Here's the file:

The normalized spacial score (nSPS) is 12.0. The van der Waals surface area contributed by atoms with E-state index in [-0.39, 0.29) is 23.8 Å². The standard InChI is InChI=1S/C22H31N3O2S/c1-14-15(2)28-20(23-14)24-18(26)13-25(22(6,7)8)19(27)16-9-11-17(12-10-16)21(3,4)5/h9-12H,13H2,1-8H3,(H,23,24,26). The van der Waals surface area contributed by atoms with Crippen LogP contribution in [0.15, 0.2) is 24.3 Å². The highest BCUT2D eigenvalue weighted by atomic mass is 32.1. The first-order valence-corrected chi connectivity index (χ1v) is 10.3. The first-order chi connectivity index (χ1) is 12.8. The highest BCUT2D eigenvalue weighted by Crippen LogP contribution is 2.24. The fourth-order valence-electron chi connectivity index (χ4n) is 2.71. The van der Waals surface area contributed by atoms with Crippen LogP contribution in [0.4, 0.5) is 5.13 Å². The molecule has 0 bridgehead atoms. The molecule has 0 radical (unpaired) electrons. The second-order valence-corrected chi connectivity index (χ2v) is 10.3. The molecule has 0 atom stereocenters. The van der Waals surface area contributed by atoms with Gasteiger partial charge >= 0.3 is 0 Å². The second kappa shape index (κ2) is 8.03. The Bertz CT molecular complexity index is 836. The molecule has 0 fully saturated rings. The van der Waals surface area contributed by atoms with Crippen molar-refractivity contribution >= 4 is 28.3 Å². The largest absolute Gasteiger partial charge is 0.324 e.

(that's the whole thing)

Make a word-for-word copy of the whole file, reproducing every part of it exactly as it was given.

The normalized spacial score (nSPS) is 12.0. The van der Waals surface area contributed by atoms with E-state index in [-0.39, 0.29) is 23.8 Å². The standard InChI is InChI=1S/C22H31N3O2S/c1-14-15(2)28-20(23-14)24-18(26)13-25(22(6,7)8)19(27)16-9-11-17(12-10-16)21(3,4)5/h9-12H,13H2,1-8H3,(H,23,24,26). The van der Waals surface area contributed by atoms with Crippen LogP contribution in [0.15, 0.2) is 24.3 Å². The highest BCUT2D eigenvalue weighted by atomic mass is 32.1. The first-order valence-corrected chi connectivity index (χ1v) is 10.3. The first-order chi connectivity index (χ1) is 12.8. The highest BCUT2D eigenvalue weighted by Crippen LogP contribution is 2.24. The fourth-order valence-electron chi connectivity index (χ4n) is 2.71. The van der Waals surface area contributed by atoms with Crippen LogP contribution in [0.4, 0.5) is 5.13 Å². The molecule has 0 bridgehead atoms. The molecule has 0 radical (unpaired) electrons. The second-order valence-corrected chi connectivity index (χ2v) is 10.3. The molecule has 0 atom stereocenters. The van der Waals surface area contributed by atoms with Gasteiger partial charge >= 0.3 is 0 Å². The second kappa shape index (κ2) is 8.03. The Bertz CT molecular complexity index is 836. The molecule has 0 fully saturated rings. The van der Waals surface area contributed by atoms with Crippen molar-refractivity contribution >= 4 is 28.3 Å². The largest absolute Gasteiger partial charge is 0.324 e.